Lucie’s Place, a Central Arkansas nonprofit serving homeless LGBTQ youth and young adults, has withdrawn its request for a conditional use permit for a seven-person transitional home in Little Rock’s Leawood neighborhood after receiving an email from a neighbor vowing to make the home’s location public knowledge.
Penelope Poppers, executive director of Lucie’s Place, said the nonprofit was midway through the sale and was prepared to close on the property as soon as it received the use permit from the city. Poppers said the group initially received some pushback from neighbors unhappy about the idea of a homeless shelter in their neighborhood but were able to allay those concerns by explaining its nature: a small residential setting for formerly homeless young people to develop life skills and get back on their feet. Lucie’s Place already operates one four-bed transitional home in Central Little Rock.
The grumbling came “before we had a chance to disseminate the correct information,” Poppers said. “Once we did, the tide shifted. [Neighbors] understood we weren’t going to house a hundred people in this house, that there are rules and guidelines and all of that sort of stuff.” Most opposition quieted, but then she received the following email (emphasis added):
I just received notification that there is some sort of halfway house or homeless shelter being proposed on Harmon [Drive], For LGBTQ persons who are at risk of being homeless. We are supposed to make clear if we oppose or support this idea.
We are completely and 100% opposed to this happening in our neighborhood! While I am completely in support of helping any who are in the situation of homelessness, and used to run a shelter myself in Houston, I am absolutely opposed to this happening in our residential neighborhood. We purchased a home in this neighborhood specifically because it was safe for our children. I do not want to live anywhere near a home like this. Since I have personal experience running a home like this, I am aware of the dangers involved, from a resident disclosing the location of the home, to a person tracking them down, to sneaking drugs in, to having a criminal background that’s undisclosed, etc. This is a terrible idea for our neighborhood! If this passes, I will make it my personal mission to get all of our neighbors involved in disclosing the location of this home to anyone that we can and fighting the forward motion of this plan. This is absolutely unacceptable for this area. I’ve talked to all the neighbors within 500 feet of our house, and every single one of them feels the same way. We will all be attending the meeting to voice our opposition, but if this goes through we will disclose the location of this home to anyone who wants to know, and will fight this every step of the way. I cannot even believe that you would be considering opening a home of this nature in a residential neighborhood, that has many many children all around it. Not to mention elderly, Christians who completely oppose that lifestyle, etc. please take this idea and plant it elsewhere. I think it’s a wonderful idea, just not in this neighborhood!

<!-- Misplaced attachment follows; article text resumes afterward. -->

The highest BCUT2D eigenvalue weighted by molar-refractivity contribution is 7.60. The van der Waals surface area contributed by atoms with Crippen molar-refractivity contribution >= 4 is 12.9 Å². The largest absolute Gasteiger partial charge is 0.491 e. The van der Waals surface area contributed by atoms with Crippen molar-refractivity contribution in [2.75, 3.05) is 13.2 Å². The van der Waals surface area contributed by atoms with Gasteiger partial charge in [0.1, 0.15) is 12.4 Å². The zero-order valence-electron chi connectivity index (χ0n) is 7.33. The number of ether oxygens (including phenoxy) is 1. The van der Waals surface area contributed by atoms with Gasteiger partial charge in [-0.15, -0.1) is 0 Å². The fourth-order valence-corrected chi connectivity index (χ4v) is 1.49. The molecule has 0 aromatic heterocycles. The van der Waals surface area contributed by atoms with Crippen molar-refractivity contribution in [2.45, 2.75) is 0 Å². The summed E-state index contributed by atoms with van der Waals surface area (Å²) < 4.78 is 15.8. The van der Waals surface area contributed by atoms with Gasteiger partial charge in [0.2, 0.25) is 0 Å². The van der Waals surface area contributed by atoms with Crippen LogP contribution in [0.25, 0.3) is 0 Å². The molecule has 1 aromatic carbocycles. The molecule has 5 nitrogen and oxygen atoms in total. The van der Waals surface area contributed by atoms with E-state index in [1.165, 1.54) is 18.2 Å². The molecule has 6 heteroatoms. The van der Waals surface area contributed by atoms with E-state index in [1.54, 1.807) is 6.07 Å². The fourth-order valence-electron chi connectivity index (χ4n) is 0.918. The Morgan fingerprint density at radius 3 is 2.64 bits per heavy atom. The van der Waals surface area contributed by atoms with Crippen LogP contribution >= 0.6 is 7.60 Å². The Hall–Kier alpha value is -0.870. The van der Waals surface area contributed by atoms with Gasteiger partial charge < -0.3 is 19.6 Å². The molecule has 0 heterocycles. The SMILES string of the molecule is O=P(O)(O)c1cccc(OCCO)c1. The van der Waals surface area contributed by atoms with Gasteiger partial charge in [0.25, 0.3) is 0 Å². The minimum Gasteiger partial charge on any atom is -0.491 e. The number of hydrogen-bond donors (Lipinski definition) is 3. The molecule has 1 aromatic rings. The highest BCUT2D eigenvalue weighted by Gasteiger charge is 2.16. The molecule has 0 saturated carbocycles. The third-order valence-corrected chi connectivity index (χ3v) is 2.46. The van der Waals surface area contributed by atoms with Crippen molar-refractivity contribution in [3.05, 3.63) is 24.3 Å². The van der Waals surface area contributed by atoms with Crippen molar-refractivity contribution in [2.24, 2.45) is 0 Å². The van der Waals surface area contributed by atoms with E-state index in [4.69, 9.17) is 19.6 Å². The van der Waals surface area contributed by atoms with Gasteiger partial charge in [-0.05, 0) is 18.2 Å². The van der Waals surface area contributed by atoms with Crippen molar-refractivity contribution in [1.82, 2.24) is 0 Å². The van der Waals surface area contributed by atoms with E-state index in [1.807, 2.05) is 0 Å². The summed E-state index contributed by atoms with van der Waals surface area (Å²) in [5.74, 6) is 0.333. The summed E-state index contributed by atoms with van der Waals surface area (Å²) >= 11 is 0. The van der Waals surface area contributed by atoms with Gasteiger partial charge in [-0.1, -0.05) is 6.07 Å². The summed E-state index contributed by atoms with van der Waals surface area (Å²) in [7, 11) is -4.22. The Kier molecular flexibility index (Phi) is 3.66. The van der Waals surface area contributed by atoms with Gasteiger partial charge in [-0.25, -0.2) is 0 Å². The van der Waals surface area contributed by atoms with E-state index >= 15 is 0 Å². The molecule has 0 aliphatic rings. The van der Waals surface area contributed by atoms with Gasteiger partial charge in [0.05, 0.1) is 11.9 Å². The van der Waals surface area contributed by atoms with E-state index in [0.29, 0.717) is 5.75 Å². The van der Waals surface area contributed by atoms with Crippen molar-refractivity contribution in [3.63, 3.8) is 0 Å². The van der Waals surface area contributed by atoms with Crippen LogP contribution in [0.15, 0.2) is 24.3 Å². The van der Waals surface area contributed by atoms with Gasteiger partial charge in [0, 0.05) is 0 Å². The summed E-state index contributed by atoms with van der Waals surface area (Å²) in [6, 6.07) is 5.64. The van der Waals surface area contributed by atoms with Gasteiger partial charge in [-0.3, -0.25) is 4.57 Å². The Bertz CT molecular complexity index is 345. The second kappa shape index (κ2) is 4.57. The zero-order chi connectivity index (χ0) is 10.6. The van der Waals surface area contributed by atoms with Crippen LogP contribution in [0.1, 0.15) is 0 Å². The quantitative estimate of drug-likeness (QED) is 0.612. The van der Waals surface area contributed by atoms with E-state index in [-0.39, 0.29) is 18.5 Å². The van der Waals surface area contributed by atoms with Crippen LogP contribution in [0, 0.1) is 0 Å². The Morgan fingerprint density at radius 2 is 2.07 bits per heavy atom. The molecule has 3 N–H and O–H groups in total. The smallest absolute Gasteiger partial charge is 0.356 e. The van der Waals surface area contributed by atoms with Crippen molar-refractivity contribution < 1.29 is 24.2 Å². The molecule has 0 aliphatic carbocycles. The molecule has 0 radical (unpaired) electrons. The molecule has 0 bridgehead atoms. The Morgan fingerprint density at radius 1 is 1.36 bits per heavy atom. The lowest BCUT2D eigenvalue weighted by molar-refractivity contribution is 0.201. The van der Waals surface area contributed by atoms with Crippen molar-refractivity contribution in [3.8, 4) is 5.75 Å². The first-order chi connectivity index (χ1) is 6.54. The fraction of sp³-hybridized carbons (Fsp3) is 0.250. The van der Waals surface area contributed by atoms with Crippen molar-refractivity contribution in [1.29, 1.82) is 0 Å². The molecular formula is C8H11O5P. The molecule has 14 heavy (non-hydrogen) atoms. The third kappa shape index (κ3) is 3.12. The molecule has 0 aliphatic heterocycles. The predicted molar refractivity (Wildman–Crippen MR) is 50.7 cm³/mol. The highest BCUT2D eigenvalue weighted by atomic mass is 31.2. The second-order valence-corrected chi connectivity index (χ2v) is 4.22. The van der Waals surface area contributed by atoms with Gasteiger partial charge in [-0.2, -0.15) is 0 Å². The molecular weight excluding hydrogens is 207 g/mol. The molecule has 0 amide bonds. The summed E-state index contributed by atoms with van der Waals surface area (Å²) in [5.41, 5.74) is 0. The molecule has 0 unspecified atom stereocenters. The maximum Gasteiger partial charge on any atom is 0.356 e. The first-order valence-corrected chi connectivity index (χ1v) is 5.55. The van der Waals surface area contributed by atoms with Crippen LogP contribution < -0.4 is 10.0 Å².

Poppers said the email didn’t include contact information, but she was able to confirm that the sender of the email lived within “about a three-minute drive” from the house Lucie’s Place hoped to purchase.
“It was pretty alarming to receive that … and we decided not to move into that house any longer, because it looked like that woman was going to do whatever she needed to do to make our lives miserable. That wasn’t a risk we could take with our residents,” Poppers said.
“One of the important ways in which we protect the residents is not disclosing the location of our house. We emphasized in a document [to neighbors] that the privacy of the home is very important. So by saying she would make it her personal mission to disclose the location of the home … she was threatening to take away one of the tools we have to ensure the safety and security of our residents. We very intentionally make our houses look just like other houses in the neighborhood. We don’t put up any signs or anything like that. … That’s why that’s a big deal: because it just can’t be widely known where our houses are. It makes us targets for vandalism, for people driving by, or any one of a million horrible things.”
“Violent anti-LGBT stuff happens all the time in America, but specifically in the South,” Poppers said. She pointed to the 2016 shooting attack at a gay nightclub in Orlando which left 49 people dead.
Poppers said Lucie’s Place had spent about $1,000 on the Leawood house, for a land survey, a home inspection and the application for the conditional use permit, which was submitted to the city zoning board. The next step would have been to send out certified letters to neighbors within 200 feet of the house, then have a public hearing. “We were planning a town hall at a local church, Trinity United Methodist. … That was not a requirement, but we wanted everyone to have accurate information. But, we never got to that point. We cancelled that meeting after we got this email.” Poppers said the group notified its realtor the day after making the decision to not move forward with the Leawood house. “They understood and were very nice about it.”